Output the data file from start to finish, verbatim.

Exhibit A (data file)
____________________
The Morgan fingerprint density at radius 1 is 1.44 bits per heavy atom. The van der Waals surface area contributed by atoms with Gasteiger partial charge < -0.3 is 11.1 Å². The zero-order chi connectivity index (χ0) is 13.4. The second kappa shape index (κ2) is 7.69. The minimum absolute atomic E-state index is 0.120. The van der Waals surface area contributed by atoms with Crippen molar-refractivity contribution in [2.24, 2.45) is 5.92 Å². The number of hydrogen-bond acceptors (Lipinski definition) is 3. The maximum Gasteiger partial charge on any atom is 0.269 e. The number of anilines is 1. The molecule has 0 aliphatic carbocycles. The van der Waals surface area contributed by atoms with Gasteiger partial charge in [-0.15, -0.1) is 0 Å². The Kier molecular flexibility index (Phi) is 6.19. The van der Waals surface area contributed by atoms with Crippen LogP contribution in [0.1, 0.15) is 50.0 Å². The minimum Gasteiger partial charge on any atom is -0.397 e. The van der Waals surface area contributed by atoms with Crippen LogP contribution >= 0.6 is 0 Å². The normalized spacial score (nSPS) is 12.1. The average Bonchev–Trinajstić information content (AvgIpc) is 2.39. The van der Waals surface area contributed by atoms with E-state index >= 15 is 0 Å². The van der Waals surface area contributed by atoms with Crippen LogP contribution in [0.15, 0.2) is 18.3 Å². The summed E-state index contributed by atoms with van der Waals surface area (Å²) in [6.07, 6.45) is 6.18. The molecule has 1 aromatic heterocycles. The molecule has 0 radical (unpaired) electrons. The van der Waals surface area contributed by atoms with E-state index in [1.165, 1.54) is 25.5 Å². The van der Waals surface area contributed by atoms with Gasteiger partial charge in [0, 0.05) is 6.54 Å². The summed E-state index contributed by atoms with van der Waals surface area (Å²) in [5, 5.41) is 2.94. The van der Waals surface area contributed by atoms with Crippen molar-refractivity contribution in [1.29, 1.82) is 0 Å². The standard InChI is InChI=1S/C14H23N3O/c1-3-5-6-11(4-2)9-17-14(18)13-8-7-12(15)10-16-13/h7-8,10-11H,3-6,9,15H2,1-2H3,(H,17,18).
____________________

The Morgan fingerprint density at radius 1 is 1.44 bits per heavy atom. The van der Waals surface area contributed by atoms with Gasteiger partial charge < -0.3 is 11.1 Å². The zero-order chi connectivity index (χ0) is 13.4. The second kappa shape index (κ2) is 7.69. The minimum absolute atomic E-state index is 0.120. The van der Waals surface area contributed by atoms with Crippen molar-refractivity contribution in [2.24, 2.45) is 5.92 Å². The number of hydrogen-bond acceptors (Lipinski definition) is 3. The maximum Gasteiger partial charge on any atom is 0.269 e. The number of anilines is 1. The molecule has 0 aliphatic carbocycles. The van der Waals surface area contributed by atoms with Gasteiger partial charge in [-0.15, -0.1) is 0 Å². The Kier molecular flexibility index (Phi) is 6.19. The van der Waals surface area contributed by atoms with Crippen LogP contribution in [0.1, 0.15) is 50.0 Å². The minimum Gasteiger partial charge on any atom is -0.397 e. The van der Waals surface area contributed by atoms with Crippen LogP contribution >= 0.6 is 0 Å². The normalized spacial score (nSPS) is 12.1. The average Bonchev–Trinajstić information content (AvgIpc) is 2.39. The van der Waals surface area contributed by atoms with E-state index >= 15 is 0 Å². The van der Waals surface area contributed by atoms with Crippen LogP contribution in [0.15, 0.2) is 18.3 Å². The summed E-state index contributed by atoms with van der Waals surface area (Å²) in [6.07, 6.45) is 6.18. The molecule has 1 aromatic heterocycles. The molecule has 0 radical (unpaired) electrons. The van der Waals surface area contributed by atoms with E-state index in [1.165, 1.54) is 25.5 Å². The van der Waals surface area contributed by atoms with Gasteiger partial charge in [0, 0.05) is 6.54 Å². The summed E-state index contributed by atoms with van der Waals surface area (Å²) in [5, 5.41) is 2.94. The van der Waals surface area contributed by atoms with Crippen molar-refractivity contribution in [1.29, 1.82) is 0 Å². The standard InChI is InChI=1S/C14H23N3O/c1-3-5-6-11(4-2)9-17-14(18)13-8-7-12(15)10-16-13/h7-8,10-11H,3-6,9,15H2,1-2H3,(H,17,18).